During your pregnancy, you might feel tired even after you've had a lot of sleep. This is known as fatigue. Or you may be getting very little sleep. Insomnia is the inability to sleep at night, which of course makes you tired and cranky during the day.
Many women find they're exhausted early in the first trimester, around week 8 or even before. Don't worry, this is normal! It's your body's way of telling you that you need more rest. In the second trimester, tiredness is usually replaced with feelings of well-being and energy. But in the third trimester, exhaustion often sets in again, as it can be difficult to sleep.
Your baby lives on a 24-hour clock and its metabolism keeps going even when it's your bedtime. This can affect your body's responses.
As you get larger, sleeping may become more difficult. The baby's movements, night sweats, the need to empty your bladder and even an increase in your body's metabolism might interrupt or disturb your sleep. Leg cramping can also interfere with a good night's sleep.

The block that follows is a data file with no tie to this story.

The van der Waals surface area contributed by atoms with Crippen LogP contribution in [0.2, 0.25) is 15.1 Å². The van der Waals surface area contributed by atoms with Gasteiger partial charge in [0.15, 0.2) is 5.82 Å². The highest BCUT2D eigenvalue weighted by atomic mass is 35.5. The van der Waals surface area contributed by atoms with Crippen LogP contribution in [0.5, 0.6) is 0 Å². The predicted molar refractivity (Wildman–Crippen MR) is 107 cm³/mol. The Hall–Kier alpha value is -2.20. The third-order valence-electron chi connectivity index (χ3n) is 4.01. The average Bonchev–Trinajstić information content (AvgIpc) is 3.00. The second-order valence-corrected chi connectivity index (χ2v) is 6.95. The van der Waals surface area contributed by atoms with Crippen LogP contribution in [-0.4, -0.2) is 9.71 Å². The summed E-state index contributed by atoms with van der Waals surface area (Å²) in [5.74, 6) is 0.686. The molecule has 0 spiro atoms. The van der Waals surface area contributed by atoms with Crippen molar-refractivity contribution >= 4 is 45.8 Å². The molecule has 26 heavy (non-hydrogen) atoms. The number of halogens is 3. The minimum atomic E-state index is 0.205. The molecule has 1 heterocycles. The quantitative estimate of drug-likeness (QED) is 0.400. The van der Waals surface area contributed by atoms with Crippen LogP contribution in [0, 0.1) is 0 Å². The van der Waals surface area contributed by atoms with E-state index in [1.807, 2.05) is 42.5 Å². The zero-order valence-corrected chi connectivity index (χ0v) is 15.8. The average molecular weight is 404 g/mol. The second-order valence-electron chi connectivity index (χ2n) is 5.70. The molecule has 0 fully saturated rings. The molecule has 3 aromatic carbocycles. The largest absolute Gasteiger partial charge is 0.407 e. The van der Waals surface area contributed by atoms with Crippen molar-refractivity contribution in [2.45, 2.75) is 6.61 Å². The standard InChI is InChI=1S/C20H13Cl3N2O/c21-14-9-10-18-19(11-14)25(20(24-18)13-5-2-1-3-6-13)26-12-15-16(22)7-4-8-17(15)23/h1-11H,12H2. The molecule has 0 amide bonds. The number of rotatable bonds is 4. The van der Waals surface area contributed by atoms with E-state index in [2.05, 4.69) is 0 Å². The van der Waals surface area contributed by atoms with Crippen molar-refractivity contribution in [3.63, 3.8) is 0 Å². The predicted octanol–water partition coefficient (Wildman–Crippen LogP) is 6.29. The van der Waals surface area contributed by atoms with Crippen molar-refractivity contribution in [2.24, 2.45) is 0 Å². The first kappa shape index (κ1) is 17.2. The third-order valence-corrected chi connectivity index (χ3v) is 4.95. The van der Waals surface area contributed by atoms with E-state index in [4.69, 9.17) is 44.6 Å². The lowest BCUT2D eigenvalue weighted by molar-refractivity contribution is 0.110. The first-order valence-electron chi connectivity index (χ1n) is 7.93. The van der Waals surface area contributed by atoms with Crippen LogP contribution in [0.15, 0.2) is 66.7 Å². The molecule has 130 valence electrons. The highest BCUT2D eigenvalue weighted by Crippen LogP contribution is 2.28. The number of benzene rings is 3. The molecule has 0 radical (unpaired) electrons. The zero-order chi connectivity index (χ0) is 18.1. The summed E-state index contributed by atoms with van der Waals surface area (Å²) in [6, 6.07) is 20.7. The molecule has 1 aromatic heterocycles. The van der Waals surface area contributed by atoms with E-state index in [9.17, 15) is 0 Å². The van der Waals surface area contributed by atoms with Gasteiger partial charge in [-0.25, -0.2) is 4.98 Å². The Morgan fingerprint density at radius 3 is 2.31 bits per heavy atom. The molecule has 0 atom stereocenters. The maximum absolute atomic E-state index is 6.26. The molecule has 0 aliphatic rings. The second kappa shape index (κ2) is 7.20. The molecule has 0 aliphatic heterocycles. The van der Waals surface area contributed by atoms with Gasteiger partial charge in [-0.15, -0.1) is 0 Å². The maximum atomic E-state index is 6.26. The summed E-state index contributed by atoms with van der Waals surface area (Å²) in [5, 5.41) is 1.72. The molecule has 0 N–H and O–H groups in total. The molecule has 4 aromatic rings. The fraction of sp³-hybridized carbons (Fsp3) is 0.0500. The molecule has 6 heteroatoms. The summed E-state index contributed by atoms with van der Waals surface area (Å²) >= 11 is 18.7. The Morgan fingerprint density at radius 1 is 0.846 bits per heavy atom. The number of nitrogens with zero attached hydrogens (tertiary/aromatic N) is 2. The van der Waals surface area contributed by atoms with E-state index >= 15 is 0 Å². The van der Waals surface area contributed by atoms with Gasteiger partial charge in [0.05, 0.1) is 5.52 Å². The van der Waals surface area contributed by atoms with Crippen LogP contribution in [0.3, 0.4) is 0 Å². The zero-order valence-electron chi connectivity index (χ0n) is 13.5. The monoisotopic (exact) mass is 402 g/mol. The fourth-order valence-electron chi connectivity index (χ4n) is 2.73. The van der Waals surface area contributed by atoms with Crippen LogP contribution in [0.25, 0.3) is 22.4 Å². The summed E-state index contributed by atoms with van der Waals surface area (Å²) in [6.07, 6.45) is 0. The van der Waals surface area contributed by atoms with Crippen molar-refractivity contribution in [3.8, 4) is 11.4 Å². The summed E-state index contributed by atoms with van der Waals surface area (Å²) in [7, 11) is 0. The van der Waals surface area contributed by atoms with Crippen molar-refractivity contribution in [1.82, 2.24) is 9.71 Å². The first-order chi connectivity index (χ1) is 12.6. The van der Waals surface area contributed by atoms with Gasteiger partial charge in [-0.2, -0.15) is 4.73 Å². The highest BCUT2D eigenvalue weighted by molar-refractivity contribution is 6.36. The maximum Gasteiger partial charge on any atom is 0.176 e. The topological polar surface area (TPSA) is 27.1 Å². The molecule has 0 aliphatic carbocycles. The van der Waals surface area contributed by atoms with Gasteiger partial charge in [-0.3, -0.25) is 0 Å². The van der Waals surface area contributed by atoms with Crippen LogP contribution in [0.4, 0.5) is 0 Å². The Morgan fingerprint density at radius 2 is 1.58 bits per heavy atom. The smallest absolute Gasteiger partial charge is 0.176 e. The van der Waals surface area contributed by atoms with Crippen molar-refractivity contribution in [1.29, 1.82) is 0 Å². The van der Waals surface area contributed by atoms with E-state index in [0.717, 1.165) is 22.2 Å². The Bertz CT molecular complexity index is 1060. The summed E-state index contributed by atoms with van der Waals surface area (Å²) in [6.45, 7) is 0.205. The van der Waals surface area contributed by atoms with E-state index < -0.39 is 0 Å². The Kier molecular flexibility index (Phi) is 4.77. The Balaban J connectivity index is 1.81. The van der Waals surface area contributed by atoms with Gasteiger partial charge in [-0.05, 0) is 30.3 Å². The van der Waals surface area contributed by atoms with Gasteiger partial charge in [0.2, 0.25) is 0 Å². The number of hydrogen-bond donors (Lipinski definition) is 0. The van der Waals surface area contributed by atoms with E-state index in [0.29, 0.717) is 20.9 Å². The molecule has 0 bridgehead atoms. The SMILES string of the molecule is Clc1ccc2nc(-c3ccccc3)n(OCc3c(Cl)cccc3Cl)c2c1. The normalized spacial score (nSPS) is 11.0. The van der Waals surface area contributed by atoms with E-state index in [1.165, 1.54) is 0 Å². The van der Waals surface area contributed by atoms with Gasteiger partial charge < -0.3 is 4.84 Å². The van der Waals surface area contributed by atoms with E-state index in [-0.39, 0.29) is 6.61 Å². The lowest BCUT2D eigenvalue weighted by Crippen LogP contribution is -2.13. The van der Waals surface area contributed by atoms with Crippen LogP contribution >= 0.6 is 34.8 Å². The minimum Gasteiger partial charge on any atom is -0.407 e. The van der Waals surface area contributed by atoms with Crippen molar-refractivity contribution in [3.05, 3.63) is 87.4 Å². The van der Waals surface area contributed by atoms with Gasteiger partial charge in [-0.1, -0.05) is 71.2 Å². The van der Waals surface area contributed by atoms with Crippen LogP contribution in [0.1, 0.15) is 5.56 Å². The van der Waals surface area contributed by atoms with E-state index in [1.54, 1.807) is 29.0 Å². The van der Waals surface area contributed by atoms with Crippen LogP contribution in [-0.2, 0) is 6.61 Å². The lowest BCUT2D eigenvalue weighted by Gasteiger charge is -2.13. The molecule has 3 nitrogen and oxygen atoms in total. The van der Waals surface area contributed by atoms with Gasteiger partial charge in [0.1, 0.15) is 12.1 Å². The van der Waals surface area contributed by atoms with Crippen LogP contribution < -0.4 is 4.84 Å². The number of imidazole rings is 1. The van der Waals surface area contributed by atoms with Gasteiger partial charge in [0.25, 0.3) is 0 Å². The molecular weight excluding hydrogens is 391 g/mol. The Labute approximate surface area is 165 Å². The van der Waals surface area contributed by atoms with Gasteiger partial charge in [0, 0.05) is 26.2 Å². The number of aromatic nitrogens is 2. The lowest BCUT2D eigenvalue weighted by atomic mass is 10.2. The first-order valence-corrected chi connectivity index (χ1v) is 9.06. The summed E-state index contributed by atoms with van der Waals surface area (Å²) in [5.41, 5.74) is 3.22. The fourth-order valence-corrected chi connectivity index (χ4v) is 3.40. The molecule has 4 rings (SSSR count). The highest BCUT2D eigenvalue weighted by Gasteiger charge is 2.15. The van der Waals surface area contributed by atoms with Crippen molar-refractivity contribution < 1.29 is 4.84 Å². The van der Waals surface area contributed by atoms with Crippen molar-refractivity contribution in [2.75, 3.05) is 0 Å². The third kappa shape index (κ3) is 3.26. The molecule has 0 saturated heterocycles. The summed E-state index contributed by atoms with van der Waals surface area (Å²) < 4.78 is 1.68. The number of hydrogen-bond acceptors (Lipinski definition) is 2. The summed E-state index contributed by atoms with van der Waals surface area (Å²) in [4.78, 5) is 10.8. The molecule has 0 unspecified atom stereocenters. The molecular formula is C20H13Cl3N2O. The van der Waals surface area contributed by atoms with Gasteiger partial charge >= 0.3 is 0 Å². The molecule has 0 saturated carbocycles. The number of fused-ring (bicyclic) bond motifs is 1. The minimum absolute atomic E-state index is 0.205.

Lie on your left side.
Use pillows for support, such as behind your back, tucked between your knees and under your tummy.
Practice good sleep habits, such as going to bed and getting up at the same time each day and using your bed only for sleep and sex.
Go to bed a little earlier.
Nap if you're not able to get enough sleep at night.
Drink fluids earlier in the day, so you can drink less in the hours before bed.
Try a warm bath. The drop in temperature after you get out may lull you into sleep.
Drink hot milk at bedtime.
Try a relaxing massage.
Watch TV or read until you feel sleepy.
Try to stay cool while you sleep.
Certain sleeping pills may not be recommended, since they can cross the placenta and affect the baby; check with your healthcare provider.
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